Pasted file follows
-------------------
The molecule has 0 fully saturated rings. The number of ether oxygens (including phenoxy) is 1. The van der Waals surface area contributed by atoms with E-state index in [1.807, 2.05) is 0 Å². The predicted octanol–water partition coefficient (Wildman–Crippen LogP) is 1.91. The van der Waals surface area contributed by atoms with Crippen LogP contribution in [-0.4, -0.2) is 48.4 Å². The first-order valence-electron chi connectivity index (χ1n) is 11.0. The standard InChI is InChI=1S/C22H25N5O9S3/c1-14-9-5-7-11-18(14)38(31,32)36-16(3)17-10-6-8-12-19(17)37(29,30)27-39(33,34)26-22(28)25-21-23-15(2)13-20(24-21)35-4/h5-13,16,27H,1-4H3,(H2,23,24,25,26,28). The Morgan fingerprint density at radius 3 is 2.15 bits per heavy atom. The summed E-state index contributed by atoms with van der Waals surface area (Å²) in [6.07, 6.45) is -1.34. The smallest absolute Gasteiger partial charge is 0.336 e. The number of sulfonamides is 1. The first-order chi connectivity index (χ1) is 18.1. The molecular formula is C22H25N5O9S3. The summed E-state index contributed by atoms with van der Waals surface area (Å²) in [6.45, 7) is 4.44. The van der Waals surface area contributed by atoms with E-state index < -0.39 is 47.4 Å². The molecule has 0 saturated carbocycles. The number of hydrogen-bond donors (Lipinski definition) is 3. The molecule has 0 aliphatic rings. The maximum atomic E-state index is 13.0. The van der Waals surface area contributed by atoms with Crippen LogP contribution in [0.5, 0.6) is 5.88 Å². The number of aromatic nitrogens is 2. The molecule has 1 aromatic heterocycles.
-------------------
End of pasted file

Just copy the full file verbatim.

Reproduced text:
The molecule has 0 fully saturated rings. The number of ether oxygens (including phenoxy) is 1. The van der Waals surface area contributed by atoms with E-state index in [1.807, 2.05) is 0 Å². The predicted octanol–water partition coefficient (Wildman–Crippen LogP) is 1.91. The van der Waals surface area contributed by atoms with Crippen LogP contribution in [-0.4, -0.2) is 48.4 Å². The first-order valence-electron chi connectivity index (χ1n) is 11.0. The standard InChI is InChI=1S/C22H25N5O9S3/c1-14-9-5-7-11-18(14)38(31,32)36-16(3)17-10-6-8-12-19(17)37(29,30)27-39(33,34)26-22(28)25-21-23-15(2)13-20(24-21)35-4/h5-13,16,27H,1-4H3,(H2,23,24,25,26,28). The Morgan fingerprint density at radius 3 is 2.15 bits per heavy atom. The summed E-state index contributed by atoms with van der Waals surface area (Å²) in [6.07, 6.45) is -1.34. The smallest absolute Gasteiger partial charge is 0.336 e. The number of sulfonamides is 1. The first-order chi connectivity index (χ1) is 18.1. The molecular formula is C22H25N5O9S3. The summed E-state index contributed by atoms with van der Waals surface area (Å²) in [6.45, 7) is 4.44. The van der Waals surface area contributed by atoms with E-state index < -0.39 is 47.4 Å². The molecule has 0 saturated carbocycles. The number of hydrogen-bond donors (Lipinski definition) is 3. The molecule has 0 aliphatic rings. The maximum atomic E-state index is 13.0. The van der Waals surface area contributed by atoms with Crippen LogP contribution in [0.5, 0.6) is 5.88 Å². The number of aromatic nitrogens is 2. The molecule has 1 aromatic heterocycles.